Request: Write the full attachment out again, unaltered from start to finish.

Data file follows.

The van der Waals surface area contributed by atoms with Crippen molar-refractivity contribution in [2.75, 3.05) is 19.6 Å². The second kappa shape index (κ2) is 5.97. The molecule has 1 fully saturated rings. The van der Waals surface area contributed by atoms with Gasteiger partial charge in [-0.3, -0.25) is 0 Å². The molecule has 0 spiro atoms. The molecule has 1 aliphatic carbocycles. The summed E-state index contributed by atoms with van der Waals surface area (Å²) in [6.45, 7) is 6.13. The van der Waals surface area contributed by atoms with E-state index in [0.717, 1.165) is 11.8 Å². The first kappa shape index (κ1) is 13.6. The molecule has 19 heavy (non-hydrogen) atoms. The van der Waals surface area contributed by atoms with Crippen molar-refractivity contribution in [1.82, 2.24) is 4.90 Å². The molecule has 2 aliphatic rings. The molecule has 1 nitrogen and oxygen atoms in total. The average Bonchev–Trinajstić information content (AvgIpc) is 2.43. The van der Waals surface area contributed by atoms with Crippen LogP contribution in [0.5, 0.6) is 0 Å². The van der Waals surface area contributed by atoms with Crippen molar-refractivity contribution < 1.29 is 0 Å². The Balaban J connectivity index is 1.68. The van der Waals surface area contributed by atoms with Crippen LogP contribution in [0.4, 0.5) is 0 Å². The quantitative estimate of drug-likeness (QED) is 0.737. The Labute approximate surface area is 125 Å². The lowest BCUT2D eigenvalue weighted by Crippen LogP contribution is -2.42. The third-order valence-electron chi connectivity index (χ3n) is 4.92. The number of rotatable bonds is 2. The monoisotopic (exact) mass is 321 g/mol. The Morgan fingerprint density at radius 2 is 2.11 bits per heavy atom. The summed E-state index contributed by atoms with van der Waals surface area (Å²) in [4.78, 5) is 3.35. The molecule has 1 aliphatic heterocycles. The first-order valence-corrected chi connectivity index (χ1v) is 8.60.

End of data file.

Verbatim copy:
The van der Waals surface area contributed by atoms with Crippen molar-refractivity contribution in [2.75, 3.05) is 19.6 Å². The second kappa shape index (κ2) is 5.97. The molecule has 1 fully saturated rings. The van der Waals surface area contributed by atoms with Gasteiger partial charge in [-0.3, -0.25) is 0 Å². The molecule has 0 spiro atoms. The molecule has 1 aliphatic carbocycles. The summed E-state index contributed by atoms with van der Waals surface area (Å²) in [6.45, 7) is 6.13. The van der Waals surface area contributed by atoms with E-state index in [0.717, 1.165) is 11.8 Å². The first kappa shape index (κ1) is 13.6. The molecule has 19 heavy (non-hydrogen) atoms. The van der Waals surface area contributed by atoms with Crippen molar-refractivity contribution in [1.82, 2.24) is 4.90 Å². The molecule has 2 aliphatic rings. The molecule has 1 nitrogen and oxygen atoms in total. The average Bonchev–Trinajstić information content (AvgIpc) is 2.43. The van der Waals surface area contributed by atoms with Crippen LogP contribution in [0.5, 0.6) is 0 Å². The van der Waals surface area contributed by atoms with Crippen molar-refractivity contribution < 1.29 is 0 Å². The Balaban J connectivity index is 1.68. The van der Waals surface area contributed by atoms with Crippen LogP contribution in [0.4, 0.5) is 0 Å². The quantitative estimate of drug-likeness (QED) is 0.737. The Labute approximate surface area is 125 Å². The lowest BCUT2D eigenvalue weighted by Crippen LogP contribution is -2.42. The third-order valence-electron chi connectivity index (χ3n) is 4.92. The number of rotatable bonds is 2. The monoisotopic (exact) mass is 321 g/mol. The Morgan fingerprint density at radius 2 is 2.11 bits per heavy atom. The summed E-state index contributed by atoms with van der Waals surface area (Å²) in [4.78, 5) is 3.35. The molecule has 1 aliphatic heterocycles. The first-order valence-corrected chi connectivity index (χ1v) is 8.60.